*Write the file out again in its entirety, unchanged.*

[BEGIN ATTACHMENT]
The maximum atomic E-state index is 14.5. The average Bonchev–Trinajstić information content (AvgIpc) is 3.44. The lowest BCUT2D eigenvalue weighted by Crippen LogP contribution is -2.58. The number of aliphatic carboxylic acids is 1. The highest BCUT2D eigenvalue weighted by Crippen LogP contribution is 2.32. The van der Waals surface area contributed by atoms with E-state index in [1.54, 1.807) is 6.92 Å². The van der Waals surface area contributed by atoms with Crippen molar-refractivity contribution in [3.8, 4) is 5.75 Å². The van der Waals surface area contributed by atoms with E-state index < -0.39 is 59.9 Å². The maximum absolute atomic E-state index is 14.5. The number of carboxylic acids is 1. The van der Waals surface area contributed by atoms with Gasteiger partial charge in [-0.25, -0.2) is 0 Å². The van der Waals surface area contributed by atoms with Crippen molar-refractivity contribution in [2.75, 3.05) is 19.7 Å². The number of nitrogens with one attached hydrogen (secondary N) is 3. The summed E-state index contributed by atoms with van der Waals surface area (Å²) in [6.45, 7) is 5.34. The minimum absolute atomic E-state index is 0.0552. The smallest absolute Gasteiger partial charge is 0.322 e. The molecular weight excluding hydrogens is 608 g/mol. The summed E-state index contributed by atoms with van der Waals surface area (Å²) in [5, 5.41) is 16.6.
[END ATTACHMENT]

The maximum atomic E-state index is 14.5. The average Bonchev–Trinajstić information content (AvgIpc) is 3.44. The lowest BCUT2D eigenvalue weighted by Crippen LogP contribution is -2.58. The number of aliphatic carboxylic acids is 1. The highest BCUT2D eigenvalue weighted by Crippen LogP contribution is 2.32. The van der Waals surface area contributed by atoms with E-state index in [1.54, 1.807) is 6.92 Å². The van der Waals surface area contributed by atoms with Crippen molar-refractivity contribution in [3.8, 4) is 5.75 Å². The van der Waals surface area contributed by atoms with E-state index < -0.39 is 59.9 Å². The maximum absolute atomic E-state index is 14.5. The number of carboxylic acids is 1. The van der Waals surface area contributed by atoms with Gasteiger partial charge in [-0.25, -0.2) is 0 Å². The van der Waals surface area contributed by atoms with Crippen molar-refractivity contribution in [2.75, 3.05) is 19.7 Å². The number of nitrogens with one attached hydrogen (secondary N) is 3. The summed E-state index contributed by atoms with van der Waals surface area (Å²) in [6.45, 7) is 5.34. The minimum absolute atomic E-state index is 0.0552. The smallest absolute Gasteiger partial charge is 0.322 e. The molecular weight excluding hydrogens is 608 g/mol. The summed E-state index contributed by atoms with van der Waals surface area (Å²) in [5, 5.41) is 16.6.